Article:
I didn’t add you.
I didn’t get your business card at a mixer, and add you to my list without telling you.
I didn’t sell you a book, and add you to my list without telling you.
I didn’t connect with you on Facebook, LinkedIn, Twitter, Pinterest, or Bob’s Social Media and Lawnmower Repair, and add you to my list without telling you.
Your email newsletter is your most valuable marketing asset. Well, it’s how you access your most valuable marketing asset.
Your most valuable marketing asset is permission to speak to your fans.
I repeat: your most valuable marketing asset is permission.
We didn’t know what interruption marketing was until Seth taught us about Permission Marketing. Most of us grew up thinking it was perfectly normal for our favorite movie to be interrupted by Milt’s Used Tire’s screaming at us; for bits about personal itch and [insert next holiday here] sales interspersed with our music.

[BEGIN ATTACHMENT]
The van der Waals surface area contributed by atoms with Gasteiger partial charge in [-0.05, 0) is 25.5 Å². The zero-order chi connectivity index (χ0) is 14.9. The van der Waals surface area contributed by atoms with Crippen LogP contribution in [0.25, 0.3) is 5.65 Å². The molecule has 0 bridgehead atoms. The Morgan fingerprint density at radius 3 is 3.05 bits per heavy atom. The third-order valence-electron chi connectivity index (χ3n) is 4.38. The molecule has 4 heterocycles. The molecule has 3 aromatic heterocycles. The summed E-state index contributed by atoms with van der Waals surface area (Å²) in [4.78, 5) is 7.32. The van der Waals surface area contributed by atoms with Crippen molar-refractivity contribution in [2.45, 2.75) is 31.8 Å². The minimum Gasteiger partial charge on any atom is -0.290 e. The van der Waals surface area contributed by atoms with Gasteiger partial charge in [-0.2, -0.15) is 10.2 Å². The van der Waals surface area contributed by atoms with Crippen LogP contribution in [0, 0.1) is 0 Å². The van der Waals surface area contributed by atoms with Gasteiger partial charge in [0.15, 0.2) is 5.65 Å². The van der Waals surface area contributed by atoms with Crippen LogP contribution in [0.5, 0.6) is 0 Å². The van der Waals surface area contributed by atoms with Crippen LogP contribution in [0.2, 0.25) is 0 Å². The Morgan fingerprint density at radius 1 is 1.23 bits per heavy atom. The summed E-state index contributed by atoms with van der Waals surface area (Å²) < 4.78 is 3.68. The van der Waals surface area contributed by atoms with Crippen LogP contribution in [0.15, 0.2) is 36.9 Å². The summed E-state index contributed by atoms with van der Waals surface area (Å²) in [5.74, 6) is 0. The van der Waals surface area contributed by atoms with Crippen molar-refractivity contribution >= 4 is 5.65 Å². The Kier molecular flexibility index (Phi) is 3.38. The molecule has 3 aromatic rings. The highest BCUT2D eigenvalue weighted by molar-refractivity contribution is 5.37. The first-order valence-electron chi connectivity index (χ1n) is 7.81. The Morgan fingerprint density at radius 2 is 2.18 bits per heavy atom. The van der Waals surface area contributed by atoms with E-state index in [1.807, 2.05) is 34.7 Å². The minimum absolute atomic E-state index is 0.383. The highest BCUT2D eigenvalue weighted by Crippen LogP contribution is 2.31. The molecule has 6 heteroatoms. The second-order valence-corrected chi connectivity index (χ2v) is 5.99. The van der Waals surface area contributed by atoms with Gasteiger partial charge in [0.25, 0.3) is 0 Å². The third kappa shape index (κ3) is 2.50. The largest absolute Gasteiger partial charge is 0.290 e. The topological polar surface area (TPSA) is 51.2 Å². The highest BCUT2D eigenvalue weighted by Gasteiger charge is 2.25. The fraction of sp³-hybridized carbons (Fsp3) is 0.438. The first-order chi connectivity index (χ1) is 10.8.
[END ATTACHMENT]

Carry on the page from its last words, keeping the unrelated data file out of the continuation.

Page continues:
Interruption is rude and annoying. When someone trusts you with their attention, their ears and eyes, it’s a gift more than money. Waste my money, and I’ll be annoyed, then move on. Waste my time, and you may never get a second chance.
Everyone on your newsletter list should know why they’re there. When they get your newsletter, they should
- know who you are
- be expecting your newsletter
- care about the content
Anticipated. It’s smack in the middle of the short sanity check for your marketing: is what I’m doing right now
If it fails on any one count, you could be in trouble. At the very least, you’ll squander a bit of your fans’ time, and with it, your most valuable marketing asset. There are degrees of each, but fall to zero on any of them, and you could be in trouble.
Oh; personal, and relevant? Watch Marketing Monday for the next two weeks about why and how, and which of the 3 trumps the other 2 every single time.